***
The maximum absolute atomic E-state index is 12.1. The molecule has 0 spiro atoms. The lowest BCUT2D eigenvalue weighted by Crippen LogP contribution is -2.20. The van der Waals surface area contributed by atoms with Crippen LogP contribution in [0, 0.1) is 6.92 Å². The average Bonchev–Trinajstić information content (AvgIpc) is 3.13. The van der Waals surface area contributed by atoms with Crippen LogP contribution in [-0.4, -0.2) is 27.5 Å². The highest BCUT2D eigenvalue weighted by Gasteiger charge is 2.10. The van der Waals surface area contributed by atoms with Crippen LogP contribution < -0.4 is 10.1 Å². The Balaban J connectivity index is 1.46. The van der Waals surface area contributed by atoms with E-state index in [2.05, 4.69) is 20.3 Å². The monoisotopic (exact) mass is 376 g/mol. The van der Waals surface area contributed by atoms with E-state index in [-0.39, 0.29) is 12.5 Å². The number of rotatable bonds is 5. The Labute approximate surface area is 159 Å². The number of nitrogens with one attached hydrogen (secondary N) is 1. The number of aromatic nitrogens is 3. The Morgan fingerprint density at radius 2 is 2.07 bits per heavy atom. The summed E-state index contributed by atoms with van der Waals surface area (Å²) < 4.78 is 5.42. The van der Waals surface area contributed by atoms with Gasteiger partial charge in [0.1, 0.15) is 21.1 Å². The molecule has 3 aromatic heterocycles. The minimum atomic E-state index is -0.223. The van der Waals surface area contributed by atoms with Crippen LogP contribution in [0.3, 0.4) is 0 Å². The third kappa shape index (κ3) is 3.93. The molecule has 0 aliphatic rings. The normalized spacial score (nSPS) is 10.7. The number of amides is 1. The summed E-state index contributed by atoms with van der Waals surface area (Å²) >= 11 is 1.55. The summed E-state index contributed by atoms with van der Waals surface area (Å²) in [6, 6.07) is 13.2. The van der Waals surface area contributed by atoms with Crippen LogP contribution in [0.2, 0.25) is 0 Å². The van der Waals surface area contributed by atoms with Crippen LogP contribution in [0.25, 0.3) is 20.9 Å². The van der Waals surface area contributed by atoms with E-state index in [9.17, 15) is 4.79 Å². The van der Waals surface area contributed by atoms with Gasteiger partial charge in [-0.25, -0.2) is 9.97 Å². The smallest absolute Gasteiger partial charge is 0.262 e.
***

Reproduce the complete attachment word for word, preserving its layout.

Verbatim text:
The maximum absolute atomic E-state index is 12.1. The molecule has 0 spiro atoms. The lowest BCUT2D eigenvalue weighted by Crippen LogP contribution is -2.20. The van der Waals surface area contributed by atoms with Crippen LogP contribution in [0, 0.1) is 6.92 Å². The average Bonchev–Trinajstić information content (AvgIpc) is 3.13. The van der Waals surface area contributed by atoms with Crippen LogP contribution in [-0.4, -0.2) is 27.5 Å². The highest BCUT2D eigenvalue weighted by Gasteiger charge is 2.10. The van der Waals surface area contributed by atoms with Crippen LogP contribution < -0.4 is 10.1 Å². The Balaban J connectivity index is 1.46. The van der Waals surface area contributed by atoms with E-state index in [2.05, 4.69) is 20.3 Å². The monoisotopic (exact) mass is 376 g/mol. The van der Waals surface area contributed by atoms with E-state index in [-0.39, 0.29) is 12.5 Å². The number of rotatable bonds is 5. The Labute approximate surface area is 159 Å². The number of nitrogens with one attached hydrogen (secondary N) is 1. The number of aromatic nitrogens is 3. The Morgan fingerprint density at radius 2 is 2.07 bits per heavy atom. The summed E-state index contributed by atoms with van der Waals surface area (Å²) < 4.78 is 5.42. The van der Waals surface area contributed by atoms with Gasteiger partial charge in [0.1, 0.15) is 21.1 Å². The molecule has 3 aromatic heterocycles. The minimum atomic E-state index is -0.223. The van der Waals surface area contributed by atoms with Crippen LogP contribution in [0.3, 0.4) is 0 Å². The third kappa shape index (κ3) is 3.93. The molecule has 0 aliphatic rings. The normalized spacial score (nSPS) is 10.7. The number of amides is 1. The summed E-state index contributed by atoms with van der Waals surface area (Å²) >= 11 is 1.55. The summed E-state index contributed by atoms with van der Waals surface area (Å²) in [6, 6.07) is 13.2. The van der Waals surface area contributed by atoms with Crippen LogP contribution in [0.2, 0.25) is 0 Å². The van der Waals surface area contributed by atoms with Crippen LogP contribution in [0.25, 0.3) is 20.9 Å². The van der Waals surface area contributed by atoms with E-state index in [9.17, 15) is 4.79 Å². The van der Waals surface area contributed by atoms with Gasteiger partial charge in [-0.25, -0.2) is 9.97 Å². The smallest absolute Gasteiger partial charge is 0.262 e.